The American Association of Feline Practitioners (AAFP) list five things that make a healthy environment for a cat.

  1. Resources : food, water, litter box, shelter
  2. Safe access to resources
  3. Environment that respects the cat’s sense of smell: territory
  4. Human interaction: predictable
  5. Predatory behavior

Needs of Domestic cats

  1. If we organize these needs in a pyramid diagram, the lowest tier includes those needs essential to survival: food, water, and litter boxes.
  2. The next level ensures that these essential resources are available to each cat to use safely, without fear. We cat owners must provide multiple, separate feeding and watering stations and litter boxes.
  3. Another of the AAFP requirements is that the environment respects the cat’s sense of smell.  Such an environment is the cat’s territory. Cats will mark walls and furniture in the home with scents from glands in their faces and mark scratching posts with scents released when scratching. Your cat belongs to his territory.
  4. The final two tiers deal with how we interact with our cats and…
  5. Offering them an opportunity to exercise their hunting skills.

The first three tiers are ones that are physically affected by moving from one place to another.

  • Where do you locate litter boxes and feeding stations in your new home?
  • Where can you locate safe places for your cat to chill, nap and keep on an eye on the household?
  • How do you help your cat establish a territory and maintain the scent profile of the home?

I have recently moved from my townhome of 13 years into a 2 story, unattached house. Placing cat resources is a work still in progress – here is my “first cut”. Join me and take a look at the placement of my cats’ resources and the pros and cons of my choices. I hope you enjoy The Purrade of My Home!

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Cats and Catnip


cat and catnip plant
Gus enjoys some local catnip.

Cats and catnip- some cats love it; some cats are indifferent to the herb. What’s the story on catnip?

Catnip is a member of the mint family. Its scientific name is nepeta cataria. Catnip contains a compound called nepetalactone, which induces the “catnip response”:

  1. sniffing
  2. licking and chewing with head shaking
  3. chin and cheek rubbing
  4. rolling over and body rubbing

The catnip response is specific to the Felidae family – other mammals do not respond to nepetalactone. Lions, jaguars, leopards and domestic cats enjoy catnip; most tigers are indifferent to catnip.

About 2/3 of domestic cats show the “catnip response”. Since catnip does not elicit a response from all cats, a genetic element may be involved. Most cats in Australia do not respond to catnip and they come from a relatively closed genetic group.

Kittens show a catnip response  between 3-6 months of age (if they are sensitive). Before then, forget it!

Nepetalactone stimulates the cells lining the nasal cavity and not those of the vomeronasal organ. Smelling the nepetalactone induces the “catnip response”.  Although many cats nibble on catnip, nepetalactone is not effective orally. Cats can be fairly sensitive to catnip and even weak doses of nepetalactone may induce the “catnip response”.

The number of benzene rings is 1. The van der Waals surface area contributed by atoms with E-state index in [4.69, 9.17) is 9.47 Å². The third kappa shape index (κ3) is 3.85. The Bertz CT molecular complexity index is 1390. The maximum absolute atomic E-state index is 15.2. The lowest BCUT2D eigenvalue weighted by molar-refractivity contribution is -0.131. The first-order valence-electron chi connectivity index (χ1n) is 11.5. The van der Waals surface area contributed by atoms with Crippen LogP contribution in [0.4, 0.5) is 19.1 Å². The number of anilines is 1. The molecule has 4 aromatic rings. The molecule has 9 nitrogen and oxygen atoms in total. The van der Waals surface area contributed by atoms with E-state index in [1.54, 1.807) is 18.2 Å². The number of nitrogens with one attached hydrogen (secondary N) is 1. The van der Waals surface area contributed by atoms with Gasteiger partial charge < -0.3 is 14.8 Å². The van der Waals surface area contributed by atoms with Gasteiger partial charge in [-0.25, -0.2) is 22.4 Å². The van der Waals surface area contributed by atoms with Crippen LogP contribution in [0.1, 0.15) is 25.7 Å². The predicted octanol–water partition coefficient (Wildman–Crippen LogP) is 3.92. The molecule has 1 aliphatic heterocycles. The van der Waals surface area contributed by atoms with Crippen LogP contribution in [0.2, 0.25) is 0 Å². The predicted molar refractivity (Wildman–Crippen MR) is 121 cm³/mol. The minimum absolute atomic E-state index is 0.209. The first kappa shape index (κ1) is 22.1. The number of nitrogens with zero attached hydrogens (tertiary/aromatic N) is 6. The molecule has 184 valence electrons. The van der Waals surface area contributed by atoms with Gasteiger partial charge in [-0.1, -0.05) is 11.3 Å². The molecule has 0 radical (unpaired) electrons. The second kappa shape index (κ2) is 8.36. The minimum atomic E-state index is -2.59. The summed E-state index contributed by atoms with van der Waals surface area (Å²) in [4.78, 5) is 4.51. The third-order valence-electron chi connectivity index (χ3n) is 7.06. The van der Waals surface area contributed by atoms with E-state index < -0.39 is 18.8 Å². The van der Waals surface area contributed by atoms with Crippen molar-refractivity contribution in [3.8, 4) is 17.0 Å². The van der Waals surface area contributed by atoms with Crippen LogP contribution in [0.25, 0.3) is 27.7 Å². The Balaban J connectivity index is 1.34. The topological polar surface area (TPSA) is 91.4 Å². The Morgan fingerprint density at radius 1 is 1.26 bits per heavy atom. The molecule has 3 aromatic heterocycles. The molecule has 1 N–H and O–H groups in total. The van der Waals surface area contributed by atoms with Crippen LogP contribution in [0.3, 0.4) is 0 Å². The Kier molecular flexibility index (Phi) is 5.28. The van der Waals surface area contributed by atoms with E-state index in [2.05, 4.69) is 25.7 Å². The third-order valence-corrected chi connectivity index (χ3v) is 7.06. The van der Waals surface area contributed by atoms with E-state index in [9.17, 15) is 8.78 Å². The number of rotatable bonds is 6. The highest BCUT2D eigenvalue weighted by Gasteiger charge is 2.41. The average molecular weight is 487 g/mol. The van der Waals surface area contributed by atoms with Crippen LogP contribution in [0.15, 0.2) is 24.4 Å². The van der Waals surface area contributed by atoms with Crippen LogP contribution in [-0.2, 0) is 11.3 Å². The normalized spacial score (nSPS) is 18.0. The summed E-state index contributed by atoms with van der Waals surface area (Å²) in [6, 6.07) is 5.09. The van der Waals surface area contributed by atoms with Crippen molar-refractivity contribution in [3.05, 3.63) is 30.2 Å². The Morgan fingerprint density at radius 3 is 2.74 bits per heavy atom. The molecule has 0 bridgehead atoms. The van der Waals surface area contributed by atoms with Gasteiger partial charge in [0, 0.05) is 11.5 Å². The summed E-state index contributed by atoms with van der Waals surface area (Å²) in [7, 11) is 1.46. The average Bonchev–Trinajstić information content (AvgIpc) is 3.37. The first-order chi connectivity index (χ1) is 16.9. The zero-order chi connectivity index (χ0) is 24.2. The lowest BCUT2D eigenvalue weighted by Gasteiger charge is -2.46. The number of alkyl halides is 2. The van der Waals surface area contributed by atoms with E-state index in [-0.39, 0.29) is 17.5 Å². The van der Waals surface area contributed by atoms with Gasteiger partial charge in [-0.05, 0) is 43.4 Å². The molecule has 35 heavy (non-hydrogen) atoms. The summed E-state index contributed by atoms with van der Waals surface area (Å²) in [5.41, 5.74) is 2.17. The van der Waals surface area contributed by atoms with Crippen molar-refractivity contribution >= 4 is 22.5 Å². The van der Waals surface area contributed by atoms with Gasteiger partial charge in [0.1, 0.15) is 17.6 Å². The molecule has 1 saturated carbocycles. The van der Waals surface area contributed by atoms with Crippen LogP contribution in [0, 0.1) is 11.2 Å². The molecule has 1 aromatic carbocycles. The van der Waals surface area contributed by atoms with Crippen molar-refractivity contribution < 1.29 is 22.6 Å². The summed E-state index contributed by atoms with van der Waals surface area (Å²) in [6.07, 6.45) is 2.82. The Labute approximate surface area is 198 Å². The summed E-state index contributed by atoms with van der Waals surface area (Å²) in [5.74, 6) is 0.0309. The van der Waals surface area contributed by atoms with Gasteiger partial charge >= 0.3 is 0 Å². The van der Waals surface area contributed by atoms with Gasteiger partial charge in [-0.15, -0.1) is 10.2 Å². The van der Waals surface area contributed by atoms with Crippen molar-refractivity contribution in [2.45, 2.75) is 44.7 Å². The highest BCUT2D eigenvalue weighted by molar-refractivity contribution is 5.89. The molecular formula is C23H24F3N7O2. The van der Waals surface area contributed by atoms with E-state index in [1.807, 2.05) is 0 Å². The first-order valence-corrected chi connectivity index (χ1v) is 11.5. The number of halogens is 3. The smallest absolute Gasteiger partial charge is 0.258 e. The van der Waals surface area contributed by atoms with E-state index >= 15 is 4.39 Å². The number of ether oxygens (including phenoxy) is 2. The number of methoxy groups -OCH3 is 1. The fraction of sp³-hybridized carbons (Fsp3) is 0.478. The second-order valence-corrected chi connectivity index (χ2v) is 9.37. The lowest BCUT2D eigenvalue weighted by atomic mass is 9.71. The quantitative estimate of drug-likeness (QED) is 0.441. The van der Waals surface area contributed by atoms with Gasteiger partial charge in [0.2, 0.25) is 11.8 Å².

Cats and catnip – why does catnip affect cats?


Catnip produces allomones, chemicals that transmit messages between species. Catnip plants release these allomones (nepetalactone is one of these) into the air to repel insects that may eat the catnip. Nepetalactones can repel insects as well as the synthetic repellent N,N-diethyl-meta-toluamide (DEET).  Maybe catnip attracts insect-eating cats… 🙂

Cats and catnip and facial pheromones…


A recent study  that combined nepetalactone extract with feline facial pheromone had an interesting outcome. Cats exposed to the combination did not exhibit the typical catnip response but were more tolerant of human handling and having their blood pressure measured than cats exposed to the pheromone spray alone.

Why does catnip work?  We don’t really know.

  • Does nepetalactone stimulate natural pheromone production?
  • Does it change how pheromones are processed?
  • Does it reinforce the semiochemical message of the pheromones?

For cats not sensitive to nepetalactone


  • Three other plants induce the “catnip response”
  • Silver Vine – a plant from east Asia, has 6 compounds that are similar chemically to nepetalactone.  80% of cats respond to silvervine.
  • Valerian Root – Contains 1 compound with similar chemical structure to nepetalactone.  50% of cats will respond to valerian root.
  • Tartarian Honeysuckle can also elicit a response in cats and is considered safe.   Honeysuckle appeals to about 50% of cats.

Catmint


Catmints are also members of the mint family and belong to the genus nepeta.  They may contain a lower concentration of nepetalactone. While catnip is a leggy weedy plant with whitish flowers, catmints are bushy plants with showy purple or sometimes pink flowers.catmint plant

 

The catmint bush in my backyard does not induce the “kitty crazies” but it is a popular place – the resident and neighboring cats come to rub their heads against the shoots of the plant and sometimes nap in the center.